How Is COVID-19 Affecting Congenital Heart Disease Patients?

Overview

By Raina Sinha, MD, MPH

May 20, 2020

Article


Babies will be born regardless of the current state of “lockdown” due to the COVID-19 pandemic. Approximately 1% of these children will have congenital heart disease (CHD) and as many as 1 in 4 will require evaluation for possible surgical intervention in the first year of life. In addition, adults make up a majority of patients living with CHD. Thus, adequate care for the CHD patient spans from neonates to adults.  

As the focus of the medical community has shifted toward patients suffering from COVID-19, taking care of our CHD patients has become extremely challenging. This includes enforcing social distancing with our younger patients and postponing procedures when the majority of our cases require emergent or urgent surgery. 

However, there are options to mitigate risks while providing you and/or your child with the necessary care. You must continue to be the strongest advocate for yourself or your child, reaching out to the respective medical teams for support and guidance. This will help hospitals to triage the appropriate resources for patients, such as ventilators, intensive care unit beds, blood products, operating room availability, and medical staff.  

So far, in many parts of the country, hospital responses include:

  • Postponing elective surgeries and procedures
  • Replacing in-person office visits with telemedicine 
  • Requiring temperature and symptom screenings for visitors and employees 
  • Implementing universal masking for everyone
  • Preoperatively testing patients for COVID-19 
  • Using personal protective equipment (PPE)
  • Minimizing the number of personnel 
  • Practicing social distancing as much as possible in the hospital environment
  • Requiring additional hygiene procedures to protect patients and health care employees

Due to limitations in hospital resources, increased COVID cases, and travel restrictions, the possibility of transferring care to a different institution other than the one originally planned also must be considered. 

Here are some additional ways that patients/families and physicians can continue to provide care for CHD patients during these difficult times.

Prenatal Care

  • After an initial in-person fetal echocardiogram, if possible, request that additional visits be performed via telemedicine with a pediatric cardiologist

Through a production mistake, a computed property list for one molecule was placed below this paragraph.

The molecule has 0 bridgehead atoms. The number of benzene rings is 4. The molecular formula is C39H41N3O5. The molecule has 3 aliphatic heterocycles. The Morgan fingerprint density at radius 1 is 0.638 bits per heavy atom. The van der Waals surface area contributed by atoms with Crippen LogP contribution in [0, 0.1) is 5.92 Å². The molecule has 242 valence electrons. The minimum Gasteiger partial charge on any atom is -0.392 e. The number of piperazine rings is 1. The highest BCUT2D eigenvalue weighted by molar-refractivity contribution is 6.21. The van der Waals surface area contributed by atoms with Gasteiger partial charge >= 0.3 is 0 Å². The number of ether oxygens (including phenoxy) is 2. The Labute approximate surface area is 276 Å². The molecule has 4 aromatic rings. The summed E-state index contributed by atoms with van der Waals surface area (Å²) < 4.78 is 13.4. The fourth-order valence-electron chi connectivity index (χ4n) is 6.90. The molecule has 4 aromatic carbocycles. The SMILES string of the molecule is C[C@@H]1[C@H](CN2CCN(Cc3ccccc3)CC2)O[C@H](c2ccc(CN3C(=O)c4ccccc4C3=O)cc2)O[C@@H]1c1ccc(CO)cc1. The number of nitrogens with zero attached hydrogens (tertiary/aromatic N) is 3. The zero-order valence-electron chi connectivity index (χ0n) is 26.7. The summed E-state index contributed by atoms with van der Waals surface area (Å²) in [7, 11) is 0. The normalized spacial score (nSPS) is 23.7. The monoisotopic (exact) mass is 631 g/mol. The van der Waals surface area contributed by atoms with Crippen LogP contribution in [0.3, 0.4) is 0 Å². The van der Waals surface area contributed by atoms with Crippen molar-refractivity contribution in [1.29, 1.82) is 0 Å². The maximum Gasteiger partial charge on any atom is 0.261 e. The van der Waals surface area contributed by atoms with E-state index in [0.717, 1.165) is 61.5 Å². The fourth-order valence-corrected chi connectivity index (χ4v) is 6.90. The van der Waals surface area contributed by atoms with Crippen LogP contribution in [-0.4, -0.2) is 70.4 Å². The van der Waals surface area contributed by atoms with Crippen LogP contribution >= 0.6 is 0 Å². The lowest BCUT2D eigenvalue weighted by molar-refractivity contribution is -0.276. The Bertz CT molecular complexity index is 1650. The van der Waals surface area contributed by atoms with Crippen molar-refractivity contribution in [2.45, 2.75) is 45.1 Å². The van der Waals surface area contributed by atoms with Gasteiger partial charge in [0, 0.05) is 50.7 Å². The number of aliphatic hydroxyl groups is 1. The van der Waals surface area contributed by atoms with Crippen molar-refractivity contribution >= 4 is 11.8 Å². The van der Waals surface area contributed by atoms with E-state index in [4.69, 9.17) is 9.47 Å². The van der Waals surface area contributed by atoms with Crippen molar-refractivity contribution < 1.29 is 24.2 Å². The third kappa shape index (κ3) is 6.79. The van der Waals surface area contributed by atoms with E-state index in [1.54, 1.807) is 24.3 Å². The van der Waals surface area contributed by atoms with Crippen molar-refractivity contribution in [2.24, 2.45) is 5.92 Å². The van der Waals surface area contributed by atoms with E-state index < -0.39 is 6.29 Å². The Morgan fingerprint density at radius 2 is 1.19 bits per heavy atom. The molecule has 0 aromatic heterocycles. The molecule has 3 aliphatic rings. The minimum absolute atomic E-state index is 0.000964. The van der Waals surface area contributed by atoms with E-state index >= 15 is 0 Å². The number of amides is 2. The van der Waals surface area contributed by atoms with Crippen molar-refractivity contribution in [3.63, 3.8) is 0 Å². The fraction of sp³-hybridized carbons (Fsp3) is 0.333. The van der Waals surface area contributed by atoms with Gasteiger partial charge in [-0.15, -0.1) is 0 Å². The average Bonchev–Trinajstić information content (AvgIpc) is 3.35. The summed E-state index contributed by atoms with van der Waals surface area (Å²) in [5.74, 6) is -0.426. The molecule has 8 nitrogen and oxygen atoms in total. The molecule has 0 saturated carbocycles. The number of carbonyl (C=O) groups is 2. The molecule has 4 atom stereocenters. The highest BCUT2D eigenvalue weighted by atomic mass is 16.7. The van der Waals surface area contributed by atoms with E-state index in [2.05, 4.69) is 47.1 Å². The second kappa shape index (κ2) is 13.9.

• Discuss with the pediatric cardiologist the possibility of extending time between recommended fetal echocardiograms
  • Utilize telemedicine to undergo consultation with a congenital heart surgeon

Labor and Delivery

  • Prepare for restricted hospital visitor policies both in Labor and Delivery and the Neonatal Intensive Care Unit (NICU)

NICU/PICU/Hospital stay

  • Plan accordingly as many hospitals have changed visitor policies to allow only one parent with the child every 24 hours
  • Undergo temperature and symptom screenings at hospital entrances prior to any visits
  • Discuss discharge planning earlier so your family can be ready to provide care for your loved one as soon as he/she is medically stable for discharge

Outpatient Care

  • Be sure to review ahead of time any medical equipment and supplies for home, such as weighing scale, pulse oximeter, Holter monitor, feeding tubes, medication pumps, and/or special formulas
  • Utilize telemedicine visits to stay under the care of the pediatric cardiologist and to ensure that timely decisions can be made regarding necessary tests or procedures 

Caring for CHD patients is a shared responsibility and requires a great deal of coordination. The importance of communication between you and the physicians is paramount so that we avoid unnecessary delays in providing appropriate medical or surgical therapy for you or your child. 

While CHD patients are inherently a higher risk population, we must weigh the risks of failing to address a cardiac abnormality with that of exposure to COVID-19. This patient population tends to be younger than the average patient suffering from acquired heart disease, so the risk of complications from the COVID-19 respiratory illness is presumed to be lower, but certainly not zero. Technologies such as telemedicine visits, email access to your physicians and various specialists, and home monitoring systems are critical to help bridge the current gap between patients and hospitals due to the COVID-19 pandemic.

The opinions expressed in this article are those of the author and do not necessarily reflect the views of The Society of Thoracic Surgeons.